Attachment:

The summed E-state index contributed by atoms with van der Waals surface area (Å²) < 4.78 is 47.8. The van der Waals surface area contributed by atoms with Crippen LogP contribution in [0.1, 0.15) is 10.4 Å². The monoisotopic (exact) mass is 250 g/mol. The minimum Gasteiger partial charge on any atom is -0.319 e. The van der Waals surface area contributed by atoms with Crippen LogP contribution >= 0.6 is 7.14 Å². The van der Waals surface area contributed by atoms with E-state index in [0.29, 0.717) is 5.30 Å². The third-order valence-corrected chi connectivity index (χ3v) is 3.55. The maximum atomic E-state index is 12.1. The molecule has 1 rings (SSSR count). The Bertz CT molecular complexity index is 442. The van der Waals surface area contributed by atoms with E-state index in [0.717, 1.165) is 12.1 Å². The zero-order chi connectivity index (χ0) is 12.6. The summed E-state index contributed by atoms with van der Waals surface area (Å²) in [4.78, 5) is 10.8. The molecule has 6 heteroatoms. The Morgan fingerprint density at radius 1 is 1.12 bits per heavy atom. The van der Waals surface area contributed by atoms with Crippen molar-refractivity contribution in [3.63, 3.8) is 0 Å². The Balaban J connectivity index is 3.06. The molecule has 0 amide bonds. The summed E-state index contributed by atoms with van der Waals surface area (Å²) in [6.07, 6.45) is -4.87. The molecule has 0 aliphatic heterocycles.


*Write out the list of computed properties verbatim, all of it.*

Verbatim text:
The summed E-state index contributed by atoms with van der Waals surface area (Å²) < 4.78 is 47.8. The van der Waals surface area contributed by atoms with Crippen LogP contribution in [0.1, 0.15) is 10.4 Å². The monoisotopic (exact) mass is 250 g/mol. The minimum Gasteiger partial charge on any atom is -0.319 e. The van der Waals surface area contributed by atoms with Crippen LogP contribution >= 0.6 is 7.14 Å². The van der Waals surface area contributed by atoms with E-state index in [0.29, 0.717) is 5.30 Å². The third-order valence-corrected chi connectivity index (χ3v) is 3.55. The maximum atomic E-state index is 12.1. The molecule has 1 rings (SSSR count). The Bertz CT molecular complexity index is 442. The van der Waals surface area contributed by atoms with E-state index in [0.717, 1.165) is 12.1 Å². The zero-order chi connectivity index (χ0) is 12.6. The summed E-state index contributed by atoms with van der Waals surface area (Å²) in [4.78, 5) is 10.8. The molecule has 6 heteroatoms. The Morgan fingerprint density at radius 1 is 1.12 bits per heavy atom. The van der Waals surface area contributed by atoms with Crippen molar-refractivity contribution in [3.63, 3.8) is 0 Å². The Balaban J connectivity index is 3.06. The molecule has 0 amide bonds. The summed E-state index contributed by atoms with van der Waals surface area (Å²) in [6.07, 6.45) is -4.87. The molecule has 0 aliphatic heterocycles.